Permanent Secretary Aggrey Kibenge told culture stakeholders during world culture day celebration in Kampala.
He however called players in the industry to use the money well to rebuild creative industry to eradicate wide spread poverty due to lockdown.
“Government is committed to upholding dialogues with culture players so that creative industry blossoms. The sector has shown Resilience so government will support it to recover to full potential,” Kibenge said.
He said the creative industry has the potential to generate 3.8 trillion revenue per year and government is the right direction to establish creative hub to grow the sector.
However according to Charles Butambuze who doubles as Executive Secretary of National Book Trust of Uganda. Uganda lost close to shs 15 billion per month due to impact of covid 19 pandemic despite Uganda having very rich cultural heritage.
“There is no doubt that Uganda has very rich cultural heritage. In fact a 2017 study by Harvard University found that Uganda is the most ethnically diverse country in the world. This rich cultural heritage which includes traditional cultural expressions, tangible heritage and culture and creative industries is in crisis on account of the out break of the covid 19 pandemic,”Batambuze.
He explained that the covid 19 pandemic has halted festivals, practices and rituals like kadodi. Covid pandemic slowed and many cases wiped away markets for traditional crafts products and services of the culture and creative industries like public concerts and performances, exhibitions, festivals, trainings.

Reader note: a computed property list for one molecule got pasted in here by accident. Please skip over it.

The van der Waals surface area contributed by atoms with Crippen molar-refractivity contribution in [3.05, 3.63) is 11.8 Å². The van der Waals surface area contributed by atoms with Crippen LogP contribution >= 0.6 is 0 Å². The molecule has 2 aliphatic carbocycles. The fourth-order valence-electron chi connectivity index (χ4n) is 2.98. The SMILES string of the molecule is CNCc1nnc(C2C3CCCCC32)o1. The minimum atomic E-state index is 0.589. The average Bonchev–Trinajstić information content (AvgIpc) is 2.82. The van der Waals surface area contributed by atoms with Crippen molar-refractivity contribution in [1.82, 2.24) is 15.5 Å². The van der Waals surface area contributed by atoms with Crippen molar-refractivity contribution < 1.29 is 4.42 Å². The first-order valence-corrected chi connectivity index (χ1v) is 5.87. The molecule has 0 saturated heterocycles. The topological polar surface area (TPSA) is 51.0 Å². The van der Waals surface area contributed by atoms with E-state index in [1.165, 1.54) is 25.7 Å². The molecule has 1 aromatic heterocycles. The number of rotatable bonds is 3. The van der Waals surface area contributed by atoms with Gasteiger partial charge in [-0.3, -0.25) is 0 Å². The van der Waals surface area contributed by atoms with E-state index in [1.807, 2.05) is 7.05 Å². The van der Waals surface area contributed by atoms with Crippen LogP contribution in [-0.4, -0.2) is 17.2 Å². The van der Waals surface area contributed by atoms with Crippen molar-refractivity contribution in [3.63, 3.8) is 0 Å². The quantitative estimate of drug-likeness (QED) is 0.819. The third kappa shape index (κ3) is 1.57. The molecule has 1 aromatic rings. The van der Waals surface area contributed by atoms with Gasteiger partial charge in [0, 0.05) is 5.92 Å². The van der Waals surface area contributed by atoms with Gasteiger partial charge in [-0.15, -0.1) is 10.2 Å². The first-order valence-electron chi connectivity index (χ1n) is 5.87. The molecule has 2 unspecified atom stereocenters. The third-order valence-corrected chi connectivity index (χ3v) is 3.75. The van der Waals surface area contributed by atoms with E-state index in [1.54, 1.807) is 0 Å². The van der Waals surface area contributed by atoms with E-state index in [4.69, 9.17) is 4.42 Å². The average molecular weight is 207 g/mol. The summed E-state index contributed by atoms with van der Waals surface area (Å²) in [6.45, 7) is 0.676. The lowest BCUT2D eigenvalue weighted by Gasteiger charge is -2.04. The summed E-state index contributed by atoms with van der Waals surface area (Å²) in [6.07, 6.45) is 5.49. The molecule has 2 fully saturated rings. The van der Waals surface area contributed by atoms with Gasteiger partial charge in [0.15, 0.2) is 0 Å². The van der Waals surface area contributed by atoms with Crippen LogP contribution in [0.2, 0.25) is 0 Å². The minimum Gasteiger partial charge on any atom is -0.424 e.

” Estimates by government show that the music industry alone lost shs15 billion within a period of one month following the lock down in match 2020,”
Batambuze however says covid 19 measures including some which are still in place like bans on public gathering, night time curfews, social distancing measures, closure of performances, beaches, recreational and entertainment spaces, bars, galleries, Museums, schools, universities, sports centres, libraries, bookshops and public spaces, restrictions on businesses and closure of concerts have in most cases brought social and economic life to a halt and thus impacting society.
Cross Cultural Foundation of Uganda director Barbara Batweteera in a comment thanked government for the funds however called on government to enforce copy right law, open up creative spaces like bars and festivals saying players are ready to observe sops.
“Government is more than ever willing to listen to culture heritage practitioners now more than ever. This is so because culture heritage are not only the economic drivers and source of employment for many especially women and young people but through the diversity of content they generate, they are also conveyors of meanings and identities which have proven to be vital through out the crisis. Cultural and heritage practitioners therefore need to piggy bank on the several government programme for collaboration and promotion, “she said.
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